“The Upright Go S is a smart posture trainer that gently reminds you to sit up straight anytime you begin to slouch.”
- Super small
- Adhesive works surprisingly well
- Alerts you firmly but gently
- Does its job to keep you from slouching
- Easy to use discretely
- Additional adhesives cost about $1 each
- Battery life is short
It’s not the same as running five miles or lifting weights, but anyone who spends the majority of their day at a desk working from home or at the office knows that it can be physically taxing too — and not in the good ways. That afternoon lean, and the slouch that develops from hovering over a keyboard, can not only give you a hunchbacked look on a daily basis, it can also start to create more enduring problems. Trouble is, most of us don’t even realize we’re leaning, so how could we possibly stop it? The answer is Upright Go S.
Simply put, Upright Go S is an ergonomic device known as a posture trainer that consists of a small thumb-sized plastic bean that either sticks to (using body safe adhesive) or hangs over (with an optional lanyard) your back. Using sensors that detect its position and orientation, it will deliver gentle vibrations if you start to lean; a mindful nudge that you’re slouching. A companion app provides feedback on your progress.
Upright Go S is the smallest and smartest posture trainer on the market.
With the Upright Go S, you first need to calibrate the device so it knows what straight and hunched are for you. You can adjust your posture or slouching range from Level 1 (relaxed) to Level 6 (strict). You can set a delay for posture notifications from five seconds, 15, 30, or up to one minute. The delay is actually smart, because if you bend over to get something on the 5-second delay option, for example, you get a buzzy warning. The best delay in my testing experience was 15 seconds; long enough so every reach or lean didn’t get a nudge, but short enough that I didn’t get comfortable in a stoop.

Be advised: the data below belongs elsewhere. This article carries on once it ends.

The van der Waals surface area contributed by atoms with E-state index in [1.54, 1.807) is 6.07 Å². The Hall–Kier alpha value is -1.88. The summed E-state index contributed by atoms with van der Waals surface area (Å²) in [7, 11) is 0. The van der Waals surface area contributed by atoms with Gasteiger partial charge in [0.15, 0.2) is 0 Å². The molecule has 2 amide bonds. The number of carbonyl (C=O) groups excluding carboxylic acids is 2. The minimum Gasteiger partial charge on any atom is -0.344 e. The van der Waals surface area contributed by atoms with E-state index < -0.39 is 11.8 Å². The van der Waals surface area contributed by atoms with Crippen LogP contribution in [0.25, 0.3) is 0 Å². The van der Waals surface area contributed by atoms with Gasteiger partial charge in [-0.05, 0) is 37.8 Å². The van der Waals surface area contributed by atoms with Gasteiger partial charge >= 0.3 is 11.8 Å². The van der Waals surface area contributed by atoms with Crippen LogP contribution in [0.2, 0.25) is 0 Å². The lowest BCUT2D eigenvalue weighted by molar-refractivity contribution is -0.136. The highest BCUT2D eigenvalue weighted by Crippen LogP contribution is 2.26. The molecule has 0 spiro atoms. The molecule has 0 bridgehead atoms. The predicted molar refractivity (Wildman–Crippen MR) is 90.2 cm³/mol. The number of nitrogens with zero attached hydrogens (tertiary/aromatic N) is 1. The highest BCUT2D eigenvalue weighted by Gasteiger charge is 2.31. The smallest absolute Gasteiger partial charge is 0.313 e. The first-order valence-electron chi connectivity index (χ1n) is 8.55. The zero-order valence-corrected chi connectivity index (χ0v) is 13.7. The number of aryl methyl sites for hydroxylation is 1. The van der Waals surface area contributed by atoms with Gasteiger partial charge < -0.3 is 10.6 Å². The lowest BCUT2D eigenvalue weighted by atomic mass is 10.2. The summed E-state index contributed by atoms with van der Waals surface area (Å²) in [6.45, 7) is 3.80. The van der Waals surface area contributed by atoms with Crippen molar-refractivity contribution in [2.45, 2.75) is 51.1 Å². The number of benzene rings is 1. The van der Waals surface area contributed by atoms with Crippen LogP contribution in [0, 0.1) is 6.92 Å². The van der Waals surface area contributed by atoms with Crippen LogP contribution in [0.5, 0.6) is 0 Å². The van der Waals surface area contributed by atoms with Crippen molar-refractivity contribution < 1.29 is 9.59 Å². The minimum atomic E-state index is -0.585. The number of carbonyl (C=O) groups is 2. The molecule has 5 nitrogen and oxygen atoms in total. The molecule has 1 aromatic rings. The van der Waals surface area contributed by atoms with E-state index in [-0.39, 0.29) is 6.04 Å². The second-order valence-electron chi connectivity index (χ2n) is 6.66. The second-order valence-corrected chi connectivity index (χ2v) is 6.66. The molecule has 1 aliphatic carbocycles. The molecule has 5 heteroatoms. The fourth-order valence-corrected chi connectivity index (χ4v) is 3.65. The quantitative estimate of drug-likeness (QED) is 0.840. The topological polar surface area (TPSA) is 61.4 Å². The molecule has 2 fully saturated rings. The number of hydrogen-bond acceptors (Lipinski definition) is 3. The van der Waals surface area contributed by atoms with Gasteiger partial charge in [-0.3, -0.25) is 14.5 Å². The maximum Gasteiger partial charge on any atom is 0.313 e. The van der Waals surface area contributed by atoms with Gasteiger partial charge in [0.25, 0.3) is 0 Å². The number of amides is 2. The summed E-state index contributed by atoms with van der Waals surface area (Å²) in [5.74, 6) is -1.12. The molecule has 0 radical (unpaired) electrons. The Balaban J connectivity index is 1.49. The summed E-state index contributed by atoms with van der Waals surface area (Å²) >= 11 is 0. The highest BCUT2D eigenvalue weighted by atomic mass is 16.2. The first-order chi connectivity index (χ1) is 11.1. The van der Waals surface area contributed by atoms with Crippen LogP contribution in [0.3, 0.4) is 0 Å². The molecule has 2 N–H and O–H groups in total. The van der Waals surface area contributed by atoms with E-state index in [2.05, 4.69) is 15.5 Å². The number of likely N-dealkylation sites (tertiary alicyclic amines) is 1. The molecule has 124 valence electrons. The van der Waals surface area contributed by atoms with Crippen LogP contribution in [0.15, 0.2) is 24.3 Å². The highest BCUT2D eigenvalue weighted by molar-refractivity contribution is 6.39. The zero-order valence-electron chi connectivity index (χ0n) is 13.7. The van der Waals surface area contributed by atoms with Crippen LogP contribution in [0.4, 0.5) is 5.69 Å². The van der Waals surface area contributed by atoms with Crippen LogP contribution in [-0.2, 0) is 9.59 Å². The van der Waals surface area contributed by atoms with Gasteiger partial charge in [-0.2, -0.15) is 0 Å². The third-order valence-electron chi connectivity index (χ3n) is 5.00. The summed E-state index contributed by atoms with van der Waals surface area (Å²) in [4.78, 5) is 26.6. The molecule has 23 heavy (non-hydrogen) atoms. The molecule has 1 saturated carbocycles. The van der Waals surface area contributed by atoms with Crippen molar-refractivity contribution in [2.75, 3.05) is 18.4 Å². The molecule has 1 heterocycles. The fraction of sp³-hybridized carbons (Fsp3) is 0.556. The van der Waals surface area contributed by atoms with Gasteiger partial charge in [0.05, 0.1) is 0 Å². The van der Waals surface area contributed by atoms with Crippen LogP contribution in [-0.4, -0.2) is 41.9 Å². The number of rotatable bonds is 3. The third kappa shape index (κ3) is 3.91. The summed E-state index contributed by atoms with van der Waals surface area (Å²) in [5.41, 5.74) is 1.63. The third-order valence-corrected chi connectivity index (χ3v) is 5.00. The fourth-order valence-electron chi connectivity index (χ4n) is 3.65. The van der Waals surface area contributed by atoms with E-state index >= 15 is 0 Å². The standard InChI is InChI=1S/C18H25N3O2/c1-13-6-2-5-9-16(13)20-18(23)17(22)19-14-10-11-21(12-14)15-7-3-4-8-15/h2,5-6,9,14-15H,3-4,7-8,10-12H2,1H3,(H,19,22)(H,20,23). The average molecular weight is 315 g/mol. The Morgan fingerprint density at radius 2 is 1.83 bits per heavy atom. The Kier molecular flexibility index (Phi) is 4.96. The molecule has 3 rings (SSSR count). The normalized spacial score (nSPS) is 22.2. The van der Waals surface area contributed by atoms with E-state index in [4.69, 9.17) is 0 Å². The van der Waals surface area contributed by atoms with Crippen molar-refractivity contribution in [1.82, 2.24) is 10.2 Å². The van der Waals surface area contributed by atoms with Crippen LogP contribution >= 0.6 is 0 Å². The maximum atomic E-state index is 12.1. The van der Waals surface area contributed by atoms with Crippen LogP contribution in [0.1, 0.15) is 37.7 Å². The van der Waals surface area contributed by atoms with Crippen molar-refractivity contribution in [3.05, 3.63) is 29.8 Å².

You can customize the vibration options among gentle, medium, and strong.
Like many of you reading this, I thought my posture was just fine and assumed this would be an easy day of wearing the Go S. Turns out my posture wasn’t as rigid as I would have liked, and on my first day I only scored 50% on the straight vs. slouch scale. Not only that, using my core to sit up definitely left me feeling like I’d completed a mild abdominal workout. After a couple of hours, I cried uncle and put it away for the day.
My next go-round with Upright Go S was better since I knew what to expect; I was able to seat myself properly in my chair, stay straight without as much effort, and raise my score.
Attaching the pod to my back with adhesive was easy enough (though my husband told me it was a bit crooked) and the adhesive was strong to hold and didn’t hurt at all to remove. It was quite easy to forget I was wearing the Go S … unless I slouched.
In short, the Upright Go S is easy to wear and seemed to do exactly what it promises: Let me know when I’m slouching.
In the stats tab of the Upright app, you can view your progress day by day. On my first day of use, I ended up with a score of just 50%. This meant half the time I was wearing the pod I slouched and received reminders, while the other half of the time I stayed basically upright. Upright wants you to aim for a minimum of 60 minutes per day wearing the device, and you’ll get little virtual high fives if you make it. I was better prepared for my next use, and I’m not at all shy about saying I got a perfect score.